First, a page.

Jammu, May 14: Fragile peace and threat of hostility are constantly affecting the normal life of the people living in the extreme border villages of Samba and Kathua.
The threat of hostility has resulted in a gradual rise in unemployment and the number of over-aged unmarried youth.
The poor financial situation has further worsened the conditions in border villages and people have migrated to safer areas to pursue education and search for employment.
“The families who have a financially good background shift from the border villages and settle there. Their shifting from their native border villages is often for seeking better education for their children and peaceful life,” said the President of Border Kissan Union, Ramgarh-Samba, Mohan Singh Bhatti. Bhatti also lives in the extreme border village of Ramgarh.
Bhatti said that “Life in extreme border villages is worse. The tail-end villages do not get canal water for irrigation purposes, and unscheduled power cuts have become a routine for them although the charges for the usage of electricity continue to be recovered by the concerned departments.” “We have bore wells as a source of drinking water,” he said.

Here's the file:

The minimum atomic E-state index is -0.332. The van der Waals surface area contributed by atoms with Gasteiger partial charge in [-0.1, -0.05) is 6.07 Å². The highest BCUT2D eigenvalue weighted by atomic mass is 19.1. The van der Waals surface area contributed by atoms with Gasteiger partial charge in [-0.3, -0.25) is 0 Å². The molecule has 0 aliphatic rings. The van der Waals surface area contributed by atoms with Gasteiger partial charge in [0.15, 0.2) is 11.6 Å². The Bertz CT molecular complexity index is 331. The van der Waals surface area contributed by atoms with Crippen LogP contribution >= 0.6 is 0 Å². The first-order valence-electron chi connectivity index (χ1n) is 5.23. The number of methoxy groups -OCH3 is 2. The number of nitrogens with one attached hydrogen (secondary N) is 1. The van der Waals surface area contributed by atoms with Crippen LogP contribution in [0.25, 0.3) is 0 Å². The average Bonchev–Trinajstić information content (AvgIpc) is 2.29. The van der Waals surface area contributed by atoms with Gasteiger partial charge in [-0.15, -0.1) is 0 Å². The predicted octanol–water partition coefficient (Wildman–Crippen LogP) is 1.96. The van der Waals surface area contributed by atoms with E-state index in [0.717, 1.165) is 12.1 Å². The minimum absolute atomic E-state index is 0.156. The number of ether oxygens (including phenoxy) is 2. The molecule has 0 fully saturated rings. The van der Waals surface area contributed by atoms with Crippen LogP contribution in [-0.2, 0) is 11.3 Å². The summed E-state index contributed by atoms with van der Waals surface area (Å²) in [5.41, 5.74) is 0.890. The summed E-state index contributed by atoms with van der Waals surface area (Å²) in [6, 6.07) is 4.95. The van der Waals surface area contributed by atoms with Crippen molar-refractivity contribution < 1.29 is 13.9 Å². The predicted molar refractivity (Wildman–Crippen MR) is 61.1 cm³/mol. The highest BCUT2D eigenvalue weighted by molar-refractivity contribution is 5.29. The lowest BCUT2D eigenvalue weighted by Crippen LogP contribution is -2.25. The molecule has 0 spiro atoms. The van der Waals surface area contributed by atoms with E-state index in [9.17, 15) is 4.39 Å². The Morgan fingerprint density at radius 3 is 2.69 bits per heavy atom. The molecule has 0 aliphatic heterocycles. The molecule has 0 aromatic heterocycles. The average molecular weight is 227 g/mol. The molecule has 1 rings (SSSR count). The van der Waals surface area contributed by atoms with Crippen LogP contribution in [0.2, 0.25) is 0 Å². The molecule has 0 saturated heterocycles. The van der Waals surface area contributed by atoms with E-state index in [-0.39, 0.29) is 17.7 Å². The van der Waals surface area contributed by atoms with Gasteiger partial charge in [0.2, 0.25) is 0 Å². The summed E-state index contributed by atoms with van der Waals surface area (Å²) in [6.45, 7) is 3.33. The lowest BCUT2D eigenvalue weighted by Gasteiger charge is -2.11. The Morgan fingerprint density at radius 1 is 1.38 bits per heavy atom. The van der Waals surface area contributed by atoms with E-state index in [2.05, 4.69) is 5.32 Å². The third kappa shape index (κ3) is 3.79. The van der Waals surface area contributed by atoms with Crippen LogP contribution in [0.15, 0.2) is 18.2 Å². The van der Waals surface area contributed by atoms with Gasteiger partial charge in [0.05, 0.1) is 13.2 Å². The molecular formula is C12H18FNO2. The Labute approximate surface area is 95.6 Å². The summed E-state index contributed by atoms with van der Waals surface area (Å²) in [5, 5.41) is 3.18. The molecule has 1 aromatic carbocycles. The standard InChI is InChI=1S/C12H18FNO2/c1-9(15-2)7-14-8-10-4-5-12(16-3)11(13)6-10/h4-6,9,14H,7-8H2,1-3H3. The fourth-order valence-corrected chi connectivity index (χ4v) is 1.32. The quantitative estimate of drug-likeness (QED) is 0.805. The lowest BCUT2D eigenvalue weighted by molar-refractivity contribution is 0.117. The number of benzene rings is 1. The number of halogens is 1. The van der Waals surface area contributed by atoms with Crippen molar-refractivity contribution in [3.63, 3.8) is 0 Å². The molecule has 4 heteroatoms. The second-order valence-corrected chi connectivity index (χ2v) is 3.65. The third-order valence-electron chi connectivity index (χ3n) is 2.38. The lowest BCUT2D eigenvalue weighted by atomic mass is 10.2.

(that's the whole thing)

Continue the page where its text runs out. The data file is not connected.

While the development and the sense of insecurity always remains an issue, he said the youth in these extreme border villages face difficulty to find their life partner.
“You will find three to four over aged youth in some of the border villages. The source of employment is very less, and mostly the people are dependent upon the land for agricultural activities,” he said.
Border Welfare Committee, Kathua and Samba President, Bharat Bushan Sharma, also Sarpanch of Panchayat Bobiya, said that in the extreme border villages life is tough.
Sharma said that “The young boys often face difficulty to get their soul-mates for being the residents of extreme border villagers. No parents would want to give the hand of their daughters in marriage to a youth who lives on the Indo-Pak border where the situation can turn unpredictable. However, the situation is different in villages away from the border villages.”
He also said that the youth in border villages also lack employment opportunities. “Unmarried youth and unemployment have become an issue in the border villages,” he added while complaining that the “tap water, health facilities, poor public transport facilities, and banking facilities are among the issues which have affected the normal life of the villagers.”
He said that they have bore wells in the border villages as no tap water is provided to them.
“The bore-wells water is also unsafe,” he claimed. He said that a health center in their area is working from an unsafe building that was constructed in the 90s. This health center provides health care to people of six villages.
“The building has no doors or windows. The employees in the health center are working by putting their lives at risk,” he added. He said that the Border Area Development Programme (BADP) was launched in 1993 to develop border villages, but the programme has failed to meet the set target.
He claimed that the facilities were provided to the villages away from the border, but the deserving “extreme border villages” have poor basic amenities.